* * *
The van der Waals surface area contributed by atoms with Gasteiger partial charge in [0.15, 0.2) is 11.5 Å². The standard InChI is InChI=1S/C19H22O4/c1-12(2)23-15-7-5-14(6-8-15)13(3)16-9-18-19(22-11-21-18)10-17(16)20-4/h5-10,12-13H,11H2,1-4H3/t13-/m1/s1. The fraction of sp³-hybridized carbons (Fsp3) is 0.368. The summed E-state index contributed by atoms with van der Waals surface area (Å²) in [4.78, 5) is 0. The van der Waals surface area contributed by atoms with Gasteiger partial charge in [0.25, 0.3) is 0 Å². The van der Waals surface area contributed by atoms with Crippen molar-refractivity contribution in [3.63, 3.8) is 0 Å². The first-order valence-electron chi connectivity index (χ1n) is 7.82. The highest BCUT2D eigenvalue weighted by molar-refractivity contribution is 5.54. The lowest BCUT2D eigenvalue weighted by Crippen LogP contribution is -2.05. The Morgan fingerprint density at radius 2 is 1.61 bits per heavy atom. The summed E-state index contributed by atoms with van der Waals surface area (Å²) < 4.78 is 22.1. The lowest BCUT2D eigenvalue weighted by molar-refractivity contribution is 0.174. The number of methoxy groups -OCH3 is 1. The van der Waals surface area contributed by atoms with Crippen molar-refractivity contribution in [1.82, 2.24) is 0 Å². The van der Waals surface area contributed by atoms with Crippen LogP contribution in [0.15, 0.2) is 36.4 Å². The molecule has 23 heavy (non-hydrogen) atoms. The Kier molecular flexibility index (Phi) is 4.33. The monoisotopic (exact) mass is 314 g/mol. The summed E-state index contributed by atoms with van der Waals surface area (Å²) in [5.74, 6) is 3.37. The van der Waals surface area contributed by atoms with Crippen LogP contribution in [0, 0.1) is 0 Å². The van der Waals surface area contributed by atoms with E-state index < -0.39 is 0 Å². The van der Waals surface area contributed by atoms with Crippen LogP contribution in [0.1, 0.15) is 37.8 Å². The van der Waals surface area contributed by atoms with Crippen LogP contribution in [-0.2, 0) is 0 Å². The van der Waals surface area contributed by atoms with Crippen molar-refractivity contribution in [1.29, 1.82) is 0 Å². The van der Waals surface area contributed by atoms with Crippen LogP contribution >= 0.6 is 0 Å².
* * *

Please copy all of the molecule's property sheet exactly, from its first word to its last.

The van der Waals surface area contributed by atoms with Gasteiger partial charge in [0.15, 0.2) is 11.5 Å². The standard InChI is InChI=1S/C19H22O4/c1-12(2)23-15-7-5-14(6-8-15)13(3)16-9-18-19(22-11-21-18)10-17(16)20-4/h5-10,12-13H,11H2,1-4H3/t13-/m1/s1. The fraction of sp³-hybridized carbons (Fsp3) is 0.368. The summed E-state index contributed by atoms with van der Waals surface area (Å²) in [4.78, 5) is 0. The van der Waals surface area contributed by atoms with Gasteiger partial charge in [0.25, 0.3) is 0 Å². The van der Waals surface area contributed by atoms with Crippen molar-refractivity contribution in [3.63, 3.8) is 0 Å². The first-order valence-electron chi connectivity index (χ1n) is 7.82. The highest BCUT2D eigenvalue weighted by molar-refractivity contribution is 5.54. The lowest BCUT2D eigenvalue weighted by Crippen LogP contribution is -2.05. The Morgan fingerprint density at radius 2 is 1.61 bits per heavy atom. The summed E-state index contributed by atoms with van der Waals surface area (Å²) < 4.78 is 22.1. The lowest BCUT2D eigenvalue weighted by molar-refractivity contribution is 0.174. The number of methoxy groups -OCH3 is 1. The van der Waals surface area contributed by atoms with Crippen molar-refractivity contribution in [1.82, 2.24) is 0 Å². The van der Waals surface area contributed by atoms with Crippen LogP contribution in [0.15, 0.2) is 36.4 Å². The molecule has 23 heavy (non-hydrogen) atoms. The Kier molecular flexibility index (Phi) is 4.33. The monoisotopic (exact) mass is 314 g/mol. The summed E-state index contributed by atoms with van der Waals surface area (Å²) in [5.74, 6) is 3.37. The van der Waals surface area contributed by atoms with Crippen LogP contribution in [0, 0.1) is 0 Å². The van der Waals surface area contributed by atoms with E-state index < -0.39 is 0 Å². The van der Waals surface area contributed by atoms with Crippen LogP contribution in [0.1, 0.15) is 37.8 Å². The van der Waals surface area contributed by atoms with Crippen LogP contribution in [-0.2, 0) is 0 Å². The van der Waals surface area contributed by atoms with Crippen molar-refractivity contribution in [1.29, 1.82) is 0 Å². The van der Waals surface area contributed by atoms with Crippen LogP contribution >= 0.6 is 0 Å².